MAGALI FEYS | August 26, 2020

Does GDPR-defined Pseudonymisation Overcome the Shortcomings of Anonymisation and Encryption in Response to the Schrems II / Privacy Shield Decision?

I start and end this article with the same question - Does GDPR-defined Pseudonymisation Overcome the Shortcomings of Anonymisation and Encryption in Response to the Schrems II / Privacy Shield Decision?

I do this to emphasise the importance of consulting with your advisors about the possible benefits of using Pseudonymisation as newly defined under the GDPR to overcome the inability of anonymisation and encryption to satisfy requirements for “supplemental measures” under Schrems II.[1] Why? So, your organisation can continue to use Standard Contractual Clauses (SCCs) and Binding Corporate Resolutions (BCRs) for lawful international data transfer and processing.

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Pending official guidance from the EDPB on Schrems II supplemental measures, data controllers and processors should seek advice from their advisors regarding the potential benefits of GDPR-compliant Pseudonymisation.

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If you believe you know the meaning of “Pseudonymisation” under the GDPR but think it is merely a technique, with all due respect you are mistaken. As highlighted in a 29 July 2020 Memorandum to the EDPB; Supplemental Measures Under Schrems II (the “EDPB Memorandum[2]):

"Pre-GDPR approaches (using a static token on a direct identifier, which unfortunately is still widely and incorrectly referred to as “pseudonymisation”) will rarely, if ever, meet the heightened GDPR requirements of Pseudonymisation. This also means that old approaches known as “pseudonymisation” will not be sufficient to meet the requirements for supplementary measures to enable lawful international data transfers under EU law."

As a lawyer, data protection specialist and Chief Strategist of Ethical Data Use at Anonos, I believe It is helpful to understand the position taken by Max Schrems’ privacy advocacy organization, NOYB, on these matters, since the NOYB is the principal protagonist behind:

  • The invalidation of the Safe Harbor in 2015 (“Schrems I”);
  • The invalidation of the Privacy Shield in July 2020 (“Schrems II”); and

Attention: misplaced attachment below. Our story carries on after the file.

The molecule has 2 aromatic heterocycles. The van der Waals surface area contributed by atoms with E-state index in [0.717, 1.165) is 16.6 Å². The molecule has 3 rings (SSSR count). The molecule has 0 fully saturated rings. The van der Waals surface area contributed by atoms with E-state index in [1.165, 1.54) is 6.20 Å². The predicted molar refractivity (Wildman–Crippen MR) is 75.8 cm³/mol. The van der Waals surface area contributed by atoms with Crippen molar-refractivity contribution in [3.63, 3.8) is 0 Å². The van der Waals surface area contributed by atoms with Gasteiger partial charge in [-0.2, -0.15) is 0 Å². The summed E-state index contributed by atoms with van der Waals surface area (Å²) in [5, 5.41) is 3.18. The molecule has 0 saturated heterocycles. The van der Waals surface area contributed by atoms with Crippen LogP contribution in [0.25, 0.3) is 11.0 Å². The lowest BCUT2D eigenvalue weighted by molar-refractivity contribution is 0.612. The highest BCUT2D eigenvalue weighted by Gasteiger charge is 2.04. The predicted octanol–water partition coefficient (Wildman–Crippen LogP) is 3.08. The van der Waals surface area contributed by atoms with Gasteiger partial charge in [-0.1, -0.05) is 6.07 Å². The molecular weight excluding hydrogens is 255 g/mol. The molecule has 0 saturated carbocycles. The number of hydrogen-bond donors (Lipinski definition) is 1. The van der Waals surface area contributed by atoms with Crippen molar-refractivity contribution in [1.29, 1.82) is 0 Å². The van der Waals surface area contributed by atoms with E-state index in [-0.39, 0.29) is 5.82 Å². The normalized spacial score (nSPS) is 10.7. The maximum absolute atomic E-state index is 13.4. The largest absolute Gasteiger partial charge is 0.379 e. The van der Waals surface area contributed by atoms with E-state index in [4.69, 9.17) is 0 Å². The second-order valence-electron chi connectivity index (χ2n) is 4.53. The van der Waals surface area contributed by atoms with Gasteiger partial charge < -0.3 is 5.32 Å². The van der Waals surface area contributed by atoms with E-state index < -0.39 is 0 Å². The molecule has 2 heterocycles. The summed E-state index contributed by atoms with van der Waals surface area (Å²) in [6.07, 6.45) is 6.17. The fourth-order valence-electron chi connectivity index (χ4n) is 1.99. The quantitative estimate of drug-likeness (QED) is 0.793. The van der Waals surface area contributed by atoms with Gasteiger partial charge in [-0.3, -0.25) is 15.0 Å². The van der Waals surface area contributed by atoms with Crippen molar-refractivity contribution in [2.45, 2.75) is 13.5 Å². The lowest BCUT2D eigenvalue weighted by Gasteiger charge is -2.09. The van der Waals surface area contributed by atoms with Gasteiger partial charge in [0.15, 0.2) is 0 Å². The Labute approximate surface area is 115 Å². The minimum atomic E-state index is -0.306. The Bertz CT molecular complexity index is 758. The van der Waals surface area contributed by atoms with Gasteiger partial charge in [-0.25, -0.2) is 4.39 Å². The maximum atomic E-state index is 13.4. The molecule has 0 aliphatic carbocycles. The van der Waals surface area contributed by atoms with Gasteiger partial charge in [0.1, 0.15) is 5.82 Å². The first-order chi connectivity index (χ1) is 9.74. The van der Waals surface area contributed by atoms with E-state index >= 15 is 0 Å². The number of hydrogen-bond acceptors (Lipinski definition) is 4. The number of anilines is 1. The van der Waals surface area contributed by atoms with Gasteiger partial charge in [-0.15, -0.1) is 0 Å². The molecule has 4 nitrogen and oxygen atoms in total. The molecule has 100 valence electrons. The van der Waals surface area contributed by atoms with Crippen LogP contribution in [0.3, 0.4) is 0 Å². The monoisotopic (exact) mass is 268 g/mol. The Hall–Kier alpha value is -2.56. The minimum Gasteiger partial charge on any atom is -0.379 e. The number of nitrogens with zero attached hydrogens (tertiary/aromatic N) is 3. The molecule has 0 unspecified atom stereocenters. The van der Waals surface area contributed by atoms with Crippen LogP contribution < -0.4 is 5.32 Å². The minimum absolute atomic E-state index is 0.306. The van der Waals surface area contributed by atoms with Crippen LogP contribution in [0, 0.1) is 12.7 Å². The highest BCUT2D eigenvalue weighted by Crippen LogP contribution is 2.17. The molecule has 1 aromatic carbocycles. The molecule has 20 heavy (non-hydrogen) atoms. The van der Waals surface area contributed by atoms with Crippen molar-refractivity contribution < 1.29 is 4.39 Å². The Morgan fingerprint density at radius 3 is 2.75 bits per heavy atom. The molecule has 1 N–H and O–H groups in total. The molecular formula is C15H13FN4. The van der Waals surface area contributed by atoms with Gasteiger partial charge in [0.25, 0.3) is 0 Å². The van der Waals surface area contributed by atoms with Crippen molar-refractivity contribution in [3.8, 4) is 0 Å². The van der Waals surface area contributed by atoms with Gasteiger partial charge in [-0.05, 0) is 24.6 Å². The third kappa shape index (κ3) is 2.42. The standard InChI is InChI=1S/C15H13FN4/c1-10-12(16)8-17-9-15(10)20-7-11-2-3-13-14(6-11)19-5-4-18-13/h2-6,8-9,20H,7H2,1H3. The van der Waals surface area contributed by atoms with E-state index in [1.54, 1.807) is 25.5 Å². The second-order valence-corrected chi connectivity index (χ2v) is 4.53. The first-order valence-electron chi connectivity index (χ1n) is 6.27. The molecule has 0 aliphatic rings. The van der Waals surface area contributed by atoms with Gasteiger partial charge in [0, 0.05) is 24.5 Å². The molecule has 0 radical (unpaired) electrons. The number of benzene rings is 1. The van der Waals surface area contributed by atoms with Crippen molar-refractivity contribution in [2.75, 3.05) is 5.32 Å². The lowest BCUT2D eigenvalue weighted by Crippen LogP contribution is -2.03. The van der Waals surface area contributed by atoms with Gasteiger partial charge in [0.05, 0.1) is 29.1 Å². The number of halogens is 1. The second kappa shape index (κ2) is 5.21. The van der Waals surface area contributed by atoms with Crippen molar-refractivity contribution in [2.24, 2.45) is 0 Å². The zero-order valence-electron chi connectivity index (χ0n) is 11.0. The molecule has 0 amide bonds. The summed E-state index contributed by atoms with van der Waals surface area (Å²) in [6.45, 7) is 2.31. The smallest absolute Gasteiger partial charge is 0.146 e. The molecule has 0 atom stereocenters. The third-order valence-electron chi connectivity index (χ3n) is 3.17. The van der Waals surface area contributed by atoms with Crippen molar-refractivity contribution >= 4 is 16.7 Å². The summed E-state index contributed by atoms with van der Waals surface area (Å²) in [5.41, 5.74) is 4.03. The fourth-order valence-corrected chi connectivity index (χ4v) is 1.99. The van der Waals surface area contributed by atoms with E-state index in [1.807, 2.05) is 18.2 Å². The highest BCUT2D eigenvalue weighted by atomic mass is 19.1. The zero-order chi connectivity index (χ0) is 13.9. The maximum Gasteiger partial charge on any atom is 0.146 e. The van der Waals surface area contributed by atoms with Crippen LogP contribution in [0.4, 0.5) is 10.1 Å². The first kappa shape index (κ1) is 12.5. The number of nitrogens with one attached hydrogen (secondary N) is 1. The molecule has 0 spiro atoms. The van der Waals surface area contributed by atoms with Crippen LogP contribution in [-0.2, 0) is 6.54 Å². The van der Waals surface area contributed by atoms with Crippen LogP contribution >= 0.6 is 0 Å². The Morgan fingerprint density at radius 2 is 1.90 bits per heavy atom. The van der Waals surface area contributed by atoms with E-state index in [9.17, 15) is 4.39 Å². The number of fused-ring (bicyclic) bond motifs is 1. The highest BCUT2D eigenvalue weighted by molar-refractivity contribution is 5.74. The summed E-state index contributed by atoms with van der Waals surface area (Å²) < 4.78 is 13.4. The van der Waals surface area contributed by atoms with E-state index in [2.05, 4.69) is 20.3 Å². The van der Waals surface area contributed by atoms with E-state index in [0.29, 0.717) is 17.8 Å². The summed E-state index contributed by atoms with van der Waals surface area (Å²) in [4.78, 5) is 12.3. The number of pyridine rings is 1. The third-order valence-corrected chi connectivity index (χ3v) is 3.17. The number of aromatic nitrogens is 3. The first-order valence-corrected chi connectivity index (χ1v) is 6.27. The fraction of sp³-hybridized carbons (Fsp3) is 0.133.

• The August 2020 lawsuits against 101 companies for failing to comply with Schrems II, since the CJEU established no grace period for compliance.[3]

The NOYB website and FAQs[4] take the position that US-owned “electronic communication service providers” (NOYB specifically identifies AT&T, Amazon (AWS), Apple, Cloudflare, Dropbox, Facebook, Google, Microsoft, Verizon Media (former Oath & Yahoo), and Verizon) can no longer be used to process EU personal data. NOYB claims this is due to Section 702 of the US Foreign Intelligence Surveillance Act (FISA 702) and US Executive Order 12333 (EO 12333), which specifically require “electronic communication service providers” to comply with US surveillance requests regardless of where data processing occurs - in the US, the EU, or anywhere.

The Schrems II ruling holds that surveillance of EU personal data constitutes a violation of EU fundamental rights. In the opinion of the NOYB, processing of EU personal data by US “electronic communication service providers” fails to comply with GDPR Article 32 Security of Processing requirements even when the data is anonymized[5] or encrypted.[6] Since EU personal data is subject to potential surveillance even if anonymized or encrypted, NOYB states that:

"The data exporter and data importer therefore has to implement appropriate technical and organisational measures to protect transferred data from NSA/FBI tapping...Given that the US government has vast powers to break encryption, it is mainly a technical question in each transfer situation if and how a technical solution is possible."

Organisations desiring to avoid injunctions against further processing, penalties and lawsuits, should be prepared to answer the following question which the NOYB says should be asked of all US controllers and processors if relying on SCCs[7]: